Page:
Will Obama's followers get disillusioned?

Ed Lasky
Barack Obama's foreign policy advisers are clearly hedging on his campaign promise to withdraw from Iraq -- a key plank of his platform, and a stance that propelled him into the hearts of the left wing of the Democratic Party and to delegate leadership in the Party's presidential race.

He seems to be bearing out the nature that Pastor Wright tells Bill Moyers about:

"He's a politician, I'm a pastor," he said. "We speak to two different audiences. And he says what he has to say as a politician. I say what I have to say as a pastor. But they're two different worlds"

More and more people realize that Barack Obama is just another politician, pandering for votes, changing his views to suit his political needs, cutting deals and cutting [visible] ties to people who reflect poorly on him. A new politics? Not quite.

Will his followers become disillusioned when they realize that Obama is just one in a long line of cynical politicians?
Barack Obama's foreign policy advisers are clearly hedging on his campaign promise to withdraw from Iraq -- a key plank of his platform, and a stance that propelled him into the hearts of the left wing of the Democratic Party and to delegate leadership in the Party's presidential race.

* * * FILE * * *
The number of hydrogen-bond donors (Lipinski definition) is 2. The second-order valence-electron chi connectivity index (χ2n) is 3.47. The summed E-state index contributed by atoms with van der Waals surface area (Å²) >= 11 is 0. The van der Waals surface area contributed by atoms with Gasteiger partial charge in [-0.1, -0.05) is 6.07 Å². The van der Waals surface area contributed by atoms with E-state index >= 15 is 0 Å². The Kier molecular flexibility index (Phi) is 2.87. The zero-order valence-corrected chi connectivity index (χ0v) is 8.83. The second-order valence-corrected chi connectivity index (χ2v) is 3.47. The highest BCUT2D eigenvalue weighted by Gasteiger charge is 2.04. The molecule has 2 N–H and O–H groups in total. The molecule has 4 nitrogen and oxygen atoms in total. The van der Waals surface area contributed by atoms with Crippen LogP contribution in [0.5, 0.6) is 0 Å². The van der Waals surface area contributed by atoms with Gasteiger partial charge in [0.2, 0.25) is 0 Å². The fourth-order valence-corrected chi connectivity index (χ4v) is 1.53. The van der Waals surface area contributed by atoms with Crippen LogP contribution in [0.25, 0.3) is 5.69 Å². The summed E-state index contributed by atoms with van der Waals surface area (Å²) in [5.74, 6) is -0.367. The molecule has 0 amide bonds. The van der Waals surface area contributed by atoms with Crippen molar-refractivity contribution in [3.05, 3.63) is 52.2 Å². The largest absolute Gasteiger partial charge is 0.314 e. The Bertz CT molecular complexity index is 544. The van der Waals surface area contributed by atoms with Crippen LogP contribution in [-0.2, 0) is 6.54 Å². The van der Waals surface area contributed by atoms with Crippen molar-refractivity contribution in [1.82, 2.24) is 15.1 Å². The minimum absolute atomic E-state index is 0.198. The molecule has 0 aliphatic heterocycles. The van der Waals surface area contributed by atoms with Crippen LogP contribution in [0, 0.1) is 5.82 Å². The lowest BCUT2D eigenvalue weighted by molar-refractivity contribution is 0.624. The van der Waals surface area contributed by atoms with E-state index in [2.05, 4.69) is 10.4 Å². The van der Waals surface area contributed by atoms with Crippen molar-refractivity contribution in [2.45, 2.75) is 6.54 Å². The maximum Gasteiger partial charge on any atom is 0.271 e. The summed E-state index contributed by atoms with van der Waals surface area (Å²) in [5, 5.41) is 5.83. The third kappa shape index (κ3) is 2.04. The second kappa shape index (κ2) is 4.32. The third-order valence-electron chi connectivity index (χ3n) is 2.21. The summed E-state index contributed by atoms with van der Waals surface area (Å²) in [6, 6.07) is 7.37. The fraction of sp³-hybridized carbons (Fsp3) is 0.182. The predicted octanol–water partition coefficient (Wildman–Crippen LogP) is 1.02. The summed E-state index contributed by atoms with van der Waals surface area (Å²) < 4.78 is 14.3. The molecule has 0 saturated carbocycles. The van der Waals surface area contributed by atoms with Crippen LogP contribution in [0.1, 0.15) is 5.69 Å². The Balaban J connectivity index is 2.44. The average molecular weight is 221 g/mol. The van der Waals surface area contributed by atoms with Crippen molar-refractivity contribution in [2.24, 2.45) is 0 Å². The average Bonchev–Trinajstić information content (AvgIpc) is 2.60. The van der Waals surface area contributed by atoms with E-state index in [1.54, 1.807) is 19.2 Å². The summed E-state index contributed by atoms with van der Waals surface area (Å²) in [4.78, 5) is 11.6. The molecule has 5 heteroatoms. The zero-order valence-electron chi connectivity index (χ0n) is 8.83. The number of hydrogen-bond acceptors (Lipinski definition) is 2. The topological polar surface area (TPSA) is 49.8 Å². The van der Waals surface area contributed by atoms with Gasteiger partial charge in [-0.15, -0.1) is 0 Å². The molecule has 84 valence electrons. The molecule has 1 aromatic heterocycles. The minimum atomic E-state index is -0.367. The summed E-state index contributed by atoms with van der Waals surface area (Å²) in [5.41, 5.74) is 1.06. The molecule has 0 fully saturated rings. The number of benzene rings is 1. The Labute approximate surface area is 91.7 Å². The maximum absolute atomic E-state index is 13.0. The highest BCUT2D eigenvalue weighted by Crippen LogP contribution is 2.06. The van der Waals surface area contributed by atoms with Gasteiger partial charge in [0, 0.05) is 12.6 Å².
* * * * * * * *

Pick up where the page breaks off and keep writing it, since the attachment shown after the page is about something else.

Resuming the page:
He seems to be bearing out the nature that Pastor Wright tells Bill Moyers about:

"He's a politician, I'm a pastor," he said. "We speak to two different audiences. And he says what he has to say as a politician. I say what I have to say as a pastor. But they're two different worlds"

More and more people realize that Barack Obama is just another politician, pandering for votes, changing his views to suit his political needs, cutting deals and cutting [visible] ties to people who reflect poorly on him. A new politics? Not quite.

Will his followers become disillusioned when they realize that Obama is just one in a long line of cynical politicians?